Prebiotics and probiotics: Their role in the management of gastrointestinal disorders in adults

Research output: Contribution to journalArticle

43 Scopus citations

Abstract

For decades, if not centuries, a variety of products with what would now be regarded as prebiotic and probiotic properties have been consumed by the general public and advocated for their benefits on health and, in particular, gastrointestinal well-being. More recently, medical science has taken a great interest in the population of micro-organisms, the gut microbiota that normally populates the human gut, and the range of important functions carried out by the microbiota in health is being progressively defined. As a corollary, the list of disorders and diseases that may result from disruption of the normal microbiota and/or its interaction with the host continues to grow. A scientific basis for the use of probiotics and prebiotics is, therefore, beginning to emerge. Unfortunately, although progress has been made, the clinical evidence to support the use of these preparations lags behind. Nevertheless, a number of human disease states may benefit from the use of probiotics, most notably, diarrheal illnesses, some inflammatory bowel diseases, certain infectious disorders, and irritable bowel syndrome. Prebiotics promote the growth of "good" bacteria, and although a variety of health benefits have been attributed to their use, prebiotics have been subjected to few large-scale clinical trials.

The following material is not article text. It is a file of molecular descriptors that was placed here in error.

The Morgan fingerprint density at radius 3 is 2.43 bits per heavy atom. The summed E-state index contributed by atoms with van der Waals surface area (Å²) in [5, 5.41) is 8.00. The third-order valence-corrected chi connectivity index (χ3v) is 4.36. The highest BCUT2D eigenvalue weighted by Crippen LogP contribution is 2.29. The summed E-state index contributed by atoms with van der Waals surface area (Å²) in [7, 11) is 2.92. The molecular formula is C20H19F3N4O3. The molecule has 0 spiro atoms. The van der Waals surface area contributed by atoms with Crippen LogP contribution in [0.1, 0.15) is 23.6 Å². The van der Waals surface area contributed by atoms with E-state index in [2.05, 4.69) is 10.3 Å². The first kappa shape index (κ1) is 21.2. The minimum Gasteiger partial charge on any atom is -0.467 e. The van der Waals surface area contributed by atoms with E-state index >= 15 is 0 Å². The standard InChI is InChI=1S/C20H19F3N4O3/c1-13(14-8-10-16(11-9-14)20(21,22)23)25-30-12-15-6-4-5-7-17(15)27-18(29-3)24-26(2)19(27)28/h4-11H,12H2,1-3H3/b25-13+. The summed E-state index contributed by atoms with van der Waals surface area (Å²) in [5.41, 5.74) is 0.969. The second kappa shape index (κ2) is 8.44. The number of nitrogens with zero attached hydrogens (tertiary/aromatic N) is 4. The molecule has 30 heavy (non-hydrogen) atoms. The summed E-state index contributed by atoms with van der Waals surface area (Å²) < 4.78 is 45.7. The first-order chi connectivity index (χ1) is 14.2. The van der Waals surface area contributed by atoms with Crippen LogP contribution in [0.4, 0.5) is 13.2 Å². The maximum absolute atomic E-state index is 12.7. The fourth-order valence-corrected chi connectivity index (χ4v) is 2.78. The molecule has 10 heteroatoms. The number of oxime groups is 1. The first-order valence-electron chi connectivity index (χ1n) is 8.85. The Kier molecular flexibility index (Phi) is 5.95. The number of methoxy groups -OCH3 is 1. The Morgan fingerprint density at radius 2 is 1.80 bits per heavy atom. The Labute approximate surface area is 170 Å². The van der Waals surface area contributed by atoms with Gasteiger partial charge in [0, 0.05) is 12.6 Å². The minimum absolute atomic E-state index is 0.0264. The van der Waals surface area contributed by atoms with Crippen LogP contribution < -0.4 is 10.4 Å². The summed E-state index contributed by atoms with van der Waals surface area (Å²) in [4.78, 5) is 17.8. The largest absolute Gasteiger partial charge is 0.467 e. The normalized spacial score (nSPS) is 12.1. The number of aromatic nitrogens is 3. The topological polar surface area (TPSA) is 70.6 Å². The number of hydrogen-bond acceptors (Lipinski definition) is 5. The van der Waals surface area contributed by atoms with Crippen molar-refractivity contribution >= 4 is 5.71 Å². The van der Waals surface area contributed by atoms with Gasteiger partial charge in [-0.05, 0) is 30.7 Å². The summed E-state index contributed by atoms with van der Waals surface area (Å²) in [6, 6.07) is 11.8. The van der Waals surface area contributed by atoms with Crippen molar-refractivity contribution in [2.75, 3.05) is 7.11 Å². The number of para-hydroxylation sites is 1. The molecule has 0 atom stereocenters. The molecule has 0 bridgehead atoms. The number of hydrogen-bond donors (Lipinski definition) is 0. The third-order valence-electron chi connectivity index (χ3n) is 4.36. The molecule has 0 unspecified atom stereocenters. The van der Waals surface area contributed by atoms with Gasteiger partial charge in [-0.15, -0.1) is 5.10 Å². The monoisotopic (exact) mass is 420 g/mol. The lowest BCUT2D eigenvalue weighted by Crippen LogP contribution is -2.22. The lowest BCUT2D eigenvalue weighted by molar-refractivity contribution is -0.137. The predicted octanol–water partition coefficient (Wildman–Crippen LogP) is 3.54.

Original languageEnglish (US)
Pages (from-to)195-200
Number of pages6
JournalNutrition in Clinical Practice
Volume27
Issue number2
DOIs
StatePublished - Apr 2012

Keywords

  • bifidobacteria
  • diarrhea
  • enteric infections
  • inflammatory bowel disease
  • intestinal flora
  • irritable bowel syndrome
  • lactobacilli
  • microbiota
  • prebiotics
  • probiotics

ASJC Scopus subject areas

  • Medicine (miscellaneous)
  • Nutrition and Dietetics

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